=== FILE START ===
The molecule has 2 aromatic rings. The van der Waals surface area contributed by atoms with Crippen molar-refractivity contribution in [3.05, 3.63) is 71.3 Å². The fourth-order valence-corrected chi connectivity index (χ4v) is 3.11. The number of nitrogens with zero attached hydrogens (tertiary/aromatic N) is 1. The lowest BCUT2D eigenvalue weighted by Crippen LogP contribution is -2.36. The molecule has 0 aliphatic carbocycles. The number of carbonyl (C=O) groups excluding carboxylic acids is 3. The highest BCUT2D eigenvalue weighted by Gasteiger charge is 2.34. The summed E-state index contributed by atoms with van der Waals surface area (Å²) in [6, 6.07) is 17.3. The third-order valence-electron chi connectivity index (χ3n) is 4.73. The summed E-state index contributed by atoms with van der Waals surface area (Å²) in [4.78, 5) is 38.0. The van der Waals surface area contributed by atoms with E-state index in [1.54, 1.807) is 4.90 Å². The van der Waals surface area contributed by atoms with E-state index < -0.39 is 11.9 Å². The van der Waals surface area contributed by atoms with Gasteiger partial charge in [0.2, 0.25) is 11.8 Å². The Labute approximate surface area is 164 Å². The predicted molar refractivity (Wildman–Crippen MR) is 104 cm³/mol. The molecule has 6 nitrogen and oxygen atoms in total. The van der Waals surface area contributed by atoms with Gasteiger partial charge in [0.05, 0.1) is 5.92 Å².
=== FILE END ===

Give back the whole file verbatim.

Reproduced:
The molecule has 2 aromatic rings. The van der Waals surface area contributed by atoms with Crippen molar-refractivity contribution in [3.05, 3.63) is 71.3 Å². The fourth-order valence-corrected chi connectivity index (χ4v) is 3.11. The number of nitrogens with zero attached hydrogens (tertiary/aromatic N) is 1. The lowest BCUT2D eigenvalue weighted by Crippen LogP contribution is -2.36. The molecule has 0 aliphatic carbocycles. The number of carbonyl (C=O) groups excluding carboxylic acids is 3. The highest BCUT2D eigenvalue weighted by Gasteiger charge is 2.34. The summed E-state index contributed by atoms with van der Waals surface area (Å²) in [6, 6.07) is 17.3. The third-order valence-electron chi connectivity index (χ3n) is 4.73. The summed E-state index contributed by atoms with van der Waals surface area (Å²) in [4.78, 5) is 38.0. The van der Waals surface area contributed by atoms with E-state index in [1.54, 1.807) is 4.90 Å². The van der Waals surface area contributed by atoms with E-state index < -0.39 is 11.9 Å². The van der Waals surface area contributed by atoms with Gasteiger partial charge in [0.2, 0.25) is 11.8 Å². The Labute approximate surface area is 164 Å². The predicted molar refractivity (Wildman–Crippen MR) is 104 cm³/mol. The molecule has 6 nitrogen and oxygen atoms in total. The van der Waals surface area contributed by atoms with Gasteiger partial charge in [0.05, 0.1) is 5.92 Å².